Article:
ESPN+ subscribers have noticed a number of pre-roll ads running before videos in recent weeks, despite the fact that a major selling point of the app is that customers wouldn’t have to deal with constant annoying commercials.
Disney, which owns ESPN, started running pre-roll ads on October 1st, which also marks the start of the company’s 2020 fiscal year, according to a person with knowledge of the matter. The pre-rolls were included to increase ad revenue, the person added.
A Disney representative denied that financial concerns motivated the additional advertisements, insisting to The Verge that it was strictly a business decision. Pre-roll ads started rolling out before short-form video clips at the beginning of October, the representative said. Advertising for live events was on the app from launch.
“ESPN+ has always had advertising, including in live sports streams,” the Disney representative said in a statement. “We recently adapted the advertising experience and ESPN+ subscribers now also see targeted pre-roll ads in video clips across the ESPN digital environment.”
Recent reviews left on Apple’s App Store and Google’s Play Store are full of negative comments specifically calling out the pre-roll ad situation. One user complained that they shouldn’t have to sit through a pre-roll ad any time a video is selected since they’re already paying a subscription fee.
“I pay for ESPN+ and there should be an option to skip [an] ad after 10 seconds,” the review, left on Apple’s App Store, reads. “This feature alone makes the app just about unbearable.”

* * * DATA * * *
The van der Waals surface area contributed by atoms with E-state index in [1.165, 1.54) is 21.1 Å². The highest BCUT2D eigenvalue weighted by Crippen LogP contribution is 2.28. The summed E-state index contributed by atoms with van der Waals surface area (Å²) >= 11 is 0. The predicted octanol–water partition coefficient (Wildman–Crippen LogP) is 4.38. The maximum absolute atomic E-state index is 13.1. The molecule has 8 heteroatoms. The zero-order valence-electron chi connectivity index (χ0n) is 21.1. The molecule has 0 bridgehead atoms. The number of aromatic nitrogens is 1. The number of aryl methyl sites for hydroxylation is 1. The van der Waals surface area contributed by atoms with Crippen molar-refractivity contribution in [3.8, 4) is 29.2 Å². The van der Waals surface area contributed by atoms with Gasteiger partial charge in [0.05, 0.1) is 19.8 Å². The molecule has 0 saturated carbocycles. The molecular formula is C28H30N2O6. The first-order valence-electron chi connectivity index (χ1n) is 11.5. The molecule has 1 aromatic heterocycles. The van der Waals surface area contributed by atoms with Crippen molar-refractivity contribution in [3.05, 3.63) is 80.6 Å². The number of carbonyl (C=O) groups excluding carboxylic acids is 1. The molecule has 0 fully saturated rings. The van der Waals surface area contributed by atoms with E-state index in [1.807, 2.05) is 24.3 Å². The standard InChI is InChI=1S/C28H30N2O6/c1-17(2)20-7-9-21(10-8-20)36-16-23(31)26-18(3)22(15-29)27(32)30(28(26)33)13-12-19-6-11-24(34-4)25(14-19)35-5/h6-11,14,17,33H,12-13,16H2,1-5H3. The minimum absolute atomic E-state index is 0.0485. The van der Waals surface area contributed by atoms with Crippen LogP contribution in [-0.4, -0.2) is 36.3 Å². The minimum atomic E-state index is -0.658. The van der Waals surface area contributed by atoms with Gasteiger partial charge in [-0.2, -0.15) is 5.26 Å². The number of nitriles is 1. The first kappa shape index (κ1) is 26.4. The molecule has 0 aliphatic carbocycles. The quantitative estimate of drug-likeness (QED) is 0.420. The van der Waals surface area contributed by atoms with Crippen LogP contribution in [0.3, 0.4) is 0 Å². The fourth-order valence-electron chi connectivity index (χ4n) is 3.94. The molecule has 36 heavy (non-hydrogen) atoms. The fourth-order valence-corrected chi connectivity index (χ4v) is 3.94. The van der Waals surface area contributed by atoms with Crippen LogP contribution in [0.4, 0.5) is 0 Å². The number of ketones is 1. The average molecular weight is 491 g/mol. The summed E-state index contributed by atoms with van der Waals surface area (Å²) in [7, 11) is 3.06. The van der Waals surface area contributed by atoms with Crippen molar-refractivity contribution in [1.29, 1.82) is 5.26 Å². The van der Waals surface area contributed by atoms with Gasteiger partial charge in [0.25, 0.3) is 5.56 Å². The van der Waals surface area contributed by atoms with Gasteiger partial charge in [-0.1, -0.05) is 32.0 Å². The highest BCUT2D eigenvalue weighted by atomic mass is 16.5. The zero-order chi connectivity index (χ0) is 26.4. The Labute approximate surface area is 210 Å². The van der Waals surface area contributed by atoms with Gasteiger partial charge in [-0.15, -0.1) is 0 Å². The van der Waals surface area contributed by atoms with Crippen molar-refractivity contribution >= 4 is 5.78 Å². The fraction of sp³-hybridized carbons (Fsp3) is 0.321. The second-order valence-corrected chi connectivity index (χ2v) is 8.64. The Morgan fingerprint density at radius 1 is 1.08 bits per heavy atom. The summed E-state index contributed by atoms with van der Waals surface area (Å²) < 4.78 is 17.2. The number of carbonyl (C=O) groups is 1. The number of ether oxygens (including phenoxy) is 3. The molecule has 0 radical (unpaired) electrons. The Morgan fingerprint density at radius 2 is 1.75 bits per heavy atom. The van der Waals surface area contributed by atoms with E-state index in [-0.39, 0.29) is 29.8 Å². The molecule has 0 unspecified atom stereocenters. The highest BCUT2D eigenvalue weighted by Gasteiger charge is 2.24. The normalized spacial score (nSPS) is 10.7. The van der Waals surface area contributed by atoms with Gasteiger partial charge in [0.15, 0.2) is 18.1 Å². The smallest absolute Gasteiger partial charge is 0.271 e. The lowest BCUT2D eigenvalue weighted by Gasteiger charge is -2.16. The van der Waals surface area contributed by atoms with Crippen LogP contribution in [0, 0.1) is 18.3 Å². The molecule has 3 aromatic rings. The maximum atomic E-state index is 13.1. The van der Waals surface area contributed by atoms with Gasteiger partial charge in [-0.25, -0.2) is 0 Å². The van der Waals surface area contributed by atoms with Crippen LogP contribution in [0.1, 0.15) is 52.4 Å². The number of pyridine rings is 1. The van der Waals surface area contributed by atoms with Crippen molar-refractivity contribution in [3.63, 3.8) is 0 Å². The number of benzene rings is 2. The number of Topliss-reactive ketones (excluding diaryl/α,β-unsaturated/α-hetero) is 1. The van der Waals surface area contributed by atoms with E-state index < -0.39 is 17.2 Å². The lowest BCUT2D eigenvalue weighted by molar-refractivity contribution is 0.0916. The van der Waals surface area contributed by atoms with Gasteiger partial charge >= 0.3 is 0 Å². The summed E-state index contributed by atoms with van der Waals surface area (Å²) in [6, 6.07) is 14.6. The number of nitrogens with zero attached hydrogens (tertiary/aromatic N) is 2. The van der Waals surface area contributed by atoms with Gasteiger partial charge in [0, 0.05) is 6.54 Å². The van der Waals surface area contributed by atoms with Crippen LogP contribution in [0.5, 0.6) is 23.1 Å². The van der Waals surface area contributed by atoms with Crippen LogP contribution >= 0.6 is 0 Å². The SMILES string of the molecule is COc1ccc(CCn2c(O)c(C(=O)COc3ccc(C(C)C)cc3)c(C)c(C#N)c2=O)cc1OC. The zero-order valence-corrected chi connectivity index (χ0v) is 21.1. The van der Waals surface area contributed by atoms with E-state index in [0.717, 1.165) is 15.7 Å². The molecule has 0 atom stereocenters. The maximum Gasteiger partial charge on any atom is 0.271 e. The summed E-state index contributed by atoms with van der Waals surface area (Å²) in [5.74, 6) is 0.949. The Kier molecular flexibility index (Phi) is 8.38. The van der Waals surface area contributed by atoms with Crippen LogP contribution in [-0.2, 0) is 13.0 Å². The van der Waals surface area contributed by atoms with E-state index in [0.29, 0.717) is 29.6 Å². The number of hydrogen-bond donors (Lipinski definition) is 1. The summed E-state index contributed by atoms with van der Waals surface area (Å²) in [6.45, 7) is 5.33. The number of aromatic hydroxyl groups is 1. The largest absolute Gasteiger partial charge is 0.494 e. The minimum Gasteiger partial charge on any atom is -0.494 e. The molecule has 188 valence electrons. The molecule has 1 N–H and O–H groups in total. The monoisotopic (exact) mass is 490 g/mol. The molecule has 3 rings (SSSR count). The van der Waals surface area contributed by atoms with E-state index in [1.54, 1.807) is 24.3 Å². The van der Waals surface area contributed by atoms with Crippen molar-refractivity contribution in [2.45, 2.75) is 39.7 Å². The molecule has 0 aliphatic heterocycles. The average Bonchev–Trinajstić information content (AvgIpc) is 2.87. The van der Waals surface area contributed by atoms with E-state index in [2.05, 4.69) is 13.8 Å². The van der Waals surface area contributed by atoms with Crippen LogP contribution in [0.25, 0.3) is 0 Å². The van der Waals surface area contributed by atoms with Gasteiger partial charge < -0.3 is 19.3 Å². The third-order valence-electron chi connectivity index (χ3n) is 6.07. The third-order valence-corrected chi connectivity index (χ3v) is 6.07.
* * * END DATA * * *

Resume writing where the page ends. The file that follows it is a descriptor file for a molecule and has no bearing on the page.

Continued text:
Disney originally envisioned a service with much less obtrusive ads. Limited advertising seemed to be the original strategy for ESPN+, with Variety noting in 2018 that “the programmer is focusing on securing integrated brand sponsorships.” It wasn’t until months after launch that ESPN started talking about exploring additional advertising options. ESPN president Jimmy Pitaro announced in August 2018 that the network was interested in exploring new advertising capabilities.
“We are very interested in an ad-lite type of experience within ESPN+ where you have various forms of sponsorship integration,” Pitaro said, as reported by Axios’ Sara Fischer. “Fair to say you can expect to see that going forward.”
Pitaro stressed that he didn’t want intrusive advertising within the app, but that’s exactly what people are experiencing. There are complaints from people who were promised upon signing up that intrusive advertising like pre-roll videos wouldn’t be a problem if they paid the $4.99-a-month subscriber fee for premium service.
Disney’s representative didn’t say whether additional in-app advertising would be rolling out to subscribers. ESPN+ is also part of Disney’s upcoming three-streaming service bundle, which includes new streaming platform Disney+, ad-supported Hulu, and ESPN+.